The Student Loan as the lower balance but if you just swap the order of those two debts, as indicated in the Custom order column (with lowest being paid off first), you’d save about $750 in interest. In my opinion, this is a case where it’s better to target Auto Loan #2 before the student loan, even though the student loan has the lower balance.
On the other hand, if you prefer the Avalanche approach but want to experience an early success, you could target Auto Loan #1 first, then proceed Card #2, Card #1, etc. That would decrease the first payoff hurdle from 49 months to 22 months. Of course, you’d also end up paying $1000 more in interest.
Consider these types of opportunity costs when you are deciding on the order to pay off your debts.
There may also be other factors to consider besides the Balance, Rate and Total Interest Paid. I can think of a few, but I’d like to hear what you think (please comment below).
Balance Transfers and Consolidation
A balance transfer involves moving the balance of one credit card, usually one having a high interest rate, to another card that has a lower rate. Perhaps you got some junk mail with a credit card offer of 0% interest for 3 months. Many people jump on the balance transfer bandwagon so that they can afford to continue spending at their current rate, and that just leads to getting into MORE debt. Also, applying for additional credit cards could hurt your credit score.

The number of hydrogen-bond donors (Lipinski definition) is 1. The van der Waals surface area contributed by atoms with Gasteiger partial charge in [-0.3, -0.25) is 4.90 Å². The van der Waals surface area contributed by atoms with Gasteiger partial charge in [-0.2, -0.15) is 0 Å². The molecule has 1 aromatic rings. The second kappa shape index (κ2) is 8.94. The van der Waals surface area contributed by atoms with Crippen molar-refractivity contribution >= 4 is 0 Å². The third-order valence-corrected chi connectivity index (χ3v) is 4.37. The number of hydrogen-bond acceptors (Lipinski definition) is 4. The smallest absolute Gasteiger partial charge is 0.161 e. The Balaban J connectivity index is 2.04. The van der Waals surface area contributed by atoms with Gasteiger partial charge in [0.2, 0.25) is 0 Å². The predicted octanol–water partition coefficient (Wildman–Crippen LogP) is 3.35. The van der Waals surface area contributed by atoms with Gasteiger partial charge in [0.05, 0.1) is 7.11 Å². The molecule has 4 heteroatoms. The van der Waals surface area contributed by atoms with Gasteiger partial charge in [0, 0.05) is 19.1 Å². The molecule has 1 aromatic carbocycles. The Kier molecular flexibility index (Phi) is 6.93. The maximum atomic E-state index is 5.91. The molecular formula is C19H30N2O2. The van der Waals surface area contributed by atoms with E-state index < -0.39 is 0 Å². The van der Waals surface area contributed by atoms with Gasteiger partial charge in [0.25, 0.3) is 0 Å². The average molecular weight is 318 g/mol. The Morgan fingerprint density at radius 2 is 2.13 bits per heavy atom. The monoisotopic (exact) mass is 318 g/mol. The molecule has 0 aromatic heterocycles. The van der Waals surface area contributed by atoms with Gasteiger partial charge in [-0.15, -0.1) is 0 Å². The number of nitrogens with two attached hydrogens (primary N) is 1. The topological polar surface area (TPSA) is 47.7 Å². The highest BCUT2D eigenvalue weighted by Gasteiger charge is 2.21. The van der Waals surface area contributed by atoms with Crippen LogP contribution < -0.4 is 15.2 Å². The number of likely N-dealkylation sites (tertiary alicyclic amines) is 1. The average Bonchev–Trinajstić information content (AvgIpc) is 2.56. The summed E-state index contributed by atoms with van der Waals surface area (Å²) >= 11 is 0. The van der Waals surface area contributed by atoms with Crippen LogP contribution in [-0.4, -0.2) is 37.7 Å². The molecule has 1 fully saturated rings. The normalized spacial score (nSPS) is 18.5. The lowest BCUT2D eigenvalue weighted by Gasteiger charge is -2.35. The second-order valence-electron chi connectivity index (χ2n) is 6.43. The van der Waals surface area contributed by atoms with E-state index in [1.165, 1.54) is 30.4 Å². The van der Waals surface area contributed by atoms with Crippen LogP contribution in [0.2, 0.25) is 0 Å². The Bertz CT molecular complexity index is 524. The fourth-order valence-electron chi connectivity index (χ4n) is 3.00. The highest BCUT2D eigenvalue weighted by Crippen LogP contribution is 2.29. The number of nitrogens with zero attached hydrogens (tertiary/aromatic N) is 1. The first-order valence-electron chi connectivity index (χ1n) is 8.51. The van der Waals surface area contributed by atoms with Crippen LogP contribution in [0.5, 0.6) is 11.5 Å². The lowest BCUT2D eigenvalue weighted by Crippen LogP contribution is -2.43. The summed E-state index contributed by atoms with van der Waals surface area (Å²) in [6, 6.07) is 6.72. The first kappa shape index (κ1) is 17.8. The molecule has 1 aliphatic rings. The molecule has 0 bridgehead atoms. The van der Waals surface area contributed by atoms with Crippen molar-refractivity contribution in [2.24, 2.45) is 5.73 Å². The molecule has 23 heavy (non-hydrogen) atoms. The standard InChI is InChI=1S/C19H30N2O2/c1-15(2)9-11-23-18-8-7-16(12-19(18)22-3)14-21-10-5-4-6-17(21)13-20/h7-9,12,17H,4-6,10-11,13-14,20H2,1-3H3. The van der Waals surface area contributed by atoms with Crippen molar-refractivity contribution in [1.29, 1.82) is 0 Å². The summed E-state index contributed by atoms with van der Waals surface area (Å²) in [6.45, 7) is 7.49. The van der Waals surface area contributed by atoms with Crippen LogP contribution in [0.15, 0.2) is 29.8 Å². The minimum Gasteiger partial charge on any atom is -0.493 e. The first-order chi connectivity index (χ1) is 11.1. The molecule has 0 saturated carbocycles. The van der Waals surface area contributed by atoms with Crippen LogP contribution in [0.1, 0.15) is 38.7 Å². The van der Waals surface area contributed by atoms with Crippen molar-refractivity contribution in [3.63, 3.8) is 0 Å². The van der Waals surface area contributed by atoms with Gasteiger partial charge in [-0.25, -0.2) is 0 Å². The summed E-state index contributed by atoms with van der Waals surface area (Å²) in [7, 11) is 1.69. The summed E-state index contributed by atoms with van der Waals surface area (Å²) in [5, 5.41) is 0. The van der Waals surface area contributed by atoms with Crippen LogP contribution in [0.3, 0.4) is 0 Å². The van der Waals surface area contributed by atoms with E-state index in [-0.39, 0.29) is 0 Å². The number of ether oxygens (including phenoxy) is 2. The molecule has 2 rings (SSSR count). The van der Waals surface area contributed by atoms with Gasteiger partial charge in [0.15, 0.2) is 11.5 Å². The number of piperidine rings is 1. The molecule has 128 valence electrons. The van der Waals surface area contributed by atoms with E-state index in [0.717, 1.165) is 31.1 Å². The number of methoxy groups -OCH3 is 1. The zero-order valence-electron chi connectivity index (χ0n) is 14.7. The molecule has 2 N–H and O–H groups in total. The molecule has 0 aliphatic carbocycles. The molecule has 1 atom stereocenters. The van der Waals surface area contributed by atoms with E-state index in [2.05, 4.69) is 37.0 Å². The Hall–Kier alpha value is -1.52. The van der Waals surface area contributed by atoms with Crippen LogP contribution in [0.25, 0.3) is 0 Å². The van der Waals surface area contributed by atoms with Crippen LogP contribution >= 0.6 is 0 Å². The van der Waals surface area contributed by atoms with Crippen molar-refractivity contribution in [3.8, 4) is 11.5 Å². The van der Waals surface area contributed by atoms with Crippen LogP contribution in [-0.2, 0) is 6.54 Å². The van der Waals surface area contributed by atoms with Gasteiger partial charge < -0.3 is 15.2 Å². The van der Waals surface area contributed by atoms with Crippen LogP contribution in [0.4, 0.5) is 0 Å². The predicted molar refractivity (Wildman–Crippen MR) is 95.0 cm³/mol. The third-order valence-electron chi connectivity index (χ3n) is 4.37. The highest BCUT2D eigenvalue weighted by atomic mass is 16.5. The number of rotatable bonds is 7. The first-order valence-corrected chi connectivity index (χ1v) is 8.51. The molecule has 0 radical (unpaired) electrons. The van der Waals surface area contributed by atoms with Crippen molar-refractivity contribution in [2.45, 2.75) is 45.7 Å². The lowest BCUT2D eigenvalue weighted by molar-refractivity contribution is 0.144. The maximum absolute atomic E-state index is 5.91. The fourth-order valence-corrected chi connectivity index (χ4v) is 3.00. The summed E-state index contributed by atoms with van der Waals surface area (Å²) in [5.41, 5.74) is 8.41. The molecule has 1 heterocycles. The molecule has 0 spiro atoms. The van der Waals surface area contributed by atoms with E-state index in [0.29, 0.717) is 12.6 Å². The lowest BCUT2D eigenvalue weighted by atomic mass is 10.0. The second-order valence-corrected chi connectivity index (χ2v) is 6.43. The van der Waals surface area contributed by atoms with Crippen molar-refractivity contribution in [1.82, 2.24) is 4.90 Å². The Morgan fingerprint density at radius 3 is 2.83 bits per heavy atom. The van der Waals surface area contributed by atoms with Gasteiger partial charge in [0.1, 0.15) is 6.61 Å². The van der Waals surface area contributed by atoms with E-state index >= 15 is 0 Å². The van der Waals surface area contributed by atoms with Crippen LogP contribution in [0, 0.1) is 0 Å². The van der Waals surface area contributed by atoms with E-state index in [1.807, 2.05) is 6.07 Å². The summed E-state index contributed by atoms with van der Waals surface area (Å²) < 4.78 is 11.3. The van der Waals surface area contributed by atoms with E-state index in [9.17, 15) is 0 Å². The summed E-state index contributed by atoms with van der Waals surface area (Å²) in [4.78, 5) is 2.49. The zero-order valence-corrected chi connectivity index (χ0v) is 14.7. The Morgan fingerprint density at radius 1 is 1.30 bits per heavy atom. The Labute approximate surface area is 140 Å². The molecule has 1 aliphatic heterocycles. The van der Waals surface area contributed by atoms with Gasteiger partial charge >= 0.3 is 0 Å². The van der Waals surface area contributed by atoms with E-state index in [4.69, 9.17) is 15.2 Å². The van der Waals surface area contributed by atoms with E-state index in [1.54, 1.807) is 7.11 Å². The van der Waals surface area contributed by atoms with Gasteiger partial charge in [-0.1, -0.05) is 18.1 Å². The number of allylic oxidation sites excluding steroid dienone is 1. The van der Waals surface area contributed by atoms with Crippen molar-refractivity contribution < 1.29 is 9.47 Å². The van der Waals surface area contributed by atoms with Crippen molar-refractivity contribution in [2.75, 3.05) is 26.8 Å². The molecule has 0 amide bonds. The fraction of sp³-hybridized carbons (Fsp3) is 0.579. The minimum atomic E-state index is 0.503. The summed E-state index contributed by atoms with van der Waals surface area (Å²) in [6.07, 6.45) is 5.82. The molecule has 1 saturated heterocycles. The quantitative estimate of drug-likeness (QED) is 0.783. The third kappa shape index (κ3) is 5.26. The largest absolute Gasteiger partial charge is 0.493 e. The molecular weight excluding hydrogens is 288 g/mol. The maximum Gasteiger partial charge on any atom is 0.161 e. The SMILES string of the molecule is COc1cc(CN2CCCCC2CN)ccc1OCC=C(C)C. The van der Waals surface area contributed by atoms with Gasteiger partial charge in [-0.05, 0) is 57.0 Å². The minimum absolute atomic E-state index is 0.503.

If you are capable of resisting the temptations and spending that got you into the debt mess in the first place, then a balance transfer may be a legitimate debt reduction strategy.
Why? Because reducing the amount of interest and fees that you are paying allows more of your budgeted $500 to go towards paying off the balance due.
Debt consolidation is based on the idea of transferring the balance of your debts into a single loan with a lower interest rate. Be a smart consumer and read up on all the pros and cons. See the list of resources in my debt consolidation article.
The debt reduction calculator has evolved over time as users request different features. Some of the changes were implemented right away because the benefit was obvious. An example of that was adding an “Additional Payment” column to allow a person to include an occasional extra payment beyond their normal scheduled amount. I wrote an article about that a while back titled “What is Debt Snowflaking“?
Emphasis on Credit Repair
Another major update was the creation of the Credit Repair Edition for the case where the primary goal was improving a credit rating rather than paying everything off as fast as possible. The concept for that is based on the idea that a credit rating has to do with reducing your Balance-to-Credit-Limit Ratio.
So, instead of waiting until a credit card is completely paid off to start applying the snowball to the next debt, you may decide to reduce the balance to 50% of the credit limit and then move on to the next card.
What Strategies Do You Use?
Have you been using the Debt Reduction Calculator? If so, please take the time to share your experience. How has the calculator helped you? What strategy or strategies have you used?
Do you have any other questions about how to use the spreadsheet?
Disclaimer: This article is intended for educational and informational use only and not as professional financial advice.